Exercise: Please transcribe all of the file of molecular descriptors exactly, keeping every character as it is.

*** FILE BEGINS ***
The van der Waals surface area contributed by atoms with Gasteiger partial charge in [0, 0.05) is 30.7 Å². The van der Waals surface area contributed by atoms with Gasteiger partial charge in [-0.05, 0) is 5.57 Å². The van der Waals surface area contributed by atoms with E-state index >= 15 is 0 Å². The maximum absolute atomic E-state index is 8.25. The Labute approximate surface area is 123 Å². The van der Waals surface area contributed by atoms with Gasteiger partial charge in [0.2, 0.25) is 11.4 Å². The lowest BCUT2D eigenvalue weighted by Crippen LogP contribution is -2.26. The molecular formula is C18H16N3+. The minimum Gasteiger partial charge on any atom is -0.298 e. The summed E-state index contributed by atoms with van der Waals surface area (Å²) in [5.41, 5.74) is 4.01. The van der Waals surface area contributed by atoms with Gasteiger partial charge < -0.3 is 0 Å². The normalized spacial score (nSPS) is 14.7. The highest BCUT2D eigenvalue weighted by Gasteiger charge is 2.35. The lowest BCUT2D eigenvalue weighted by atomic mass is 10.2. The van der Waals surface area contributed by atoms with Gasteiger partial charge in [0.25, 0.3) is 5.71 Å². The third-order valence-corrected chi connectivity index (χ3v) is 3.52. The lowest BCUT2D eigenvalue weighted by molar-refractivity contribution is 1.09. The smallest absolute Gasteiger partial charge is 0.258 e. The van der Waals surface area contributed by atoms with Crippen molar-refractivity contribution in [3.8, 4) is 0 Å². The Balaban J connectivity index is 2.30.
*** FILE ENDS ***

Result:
The van der Waals surface area contributed by atoms with Gasteiger partial charge in [0, 0.05) is 30.7 Å². The van der Waals surface area contributed by atoms with Gasteiger partial charge in [-0.05, 0) is 5.57 Å². The van der Waals surface area contributed by atoms with E-state index >= 15 is 0 Å². The maximum absolute atomic E-state index is 8.25. The Labute approximate surface area is 123 Å². The van der Waals surface area contributed by atoms with Gasteiger partial charge in [0.2, 0.25) is 11.4 Å². The lowest BCUT2D eigenvalue weighted by Crippen LogP contribution is -2.26. The molecular formula is C18H16N3+. The minimum Gasteiger partial charge on any atom is -0.298 e. The summed E-state index contributed by atoms with van der Waals surface area (Å²) in [5.41, 5.74) is 4.01. The van der Waals surface area contributed by atoms with Gasteiger partial charge < -0.3 is 0 Å². The normalized spacial score (nSPS) is 14.7. The highest BCUT2D eigenvalue weighted by Gasteiger charge is 2.35. The lowest BCUT2D eigenvalue weighted by atomic mass is 10.2. The van der Waals surface area contributed by atoms with Gasteiger partial charge in [0.25, 0.3) is 5.71 Å². The third-order valence-corrected chi connectivity index (χ3v) is 3.52. The lowest BCUT2D eigenvalue weighted by molar-refractivity contribution is 1.09. The smallest absolute Gasteiger partial charge is 0.258 e. The van der Waals surface area contributed by atoms with Crippen molar-refractivity contribution in [3.8, 4) is 0 Å². The Balaban J connectivity index is 2.30.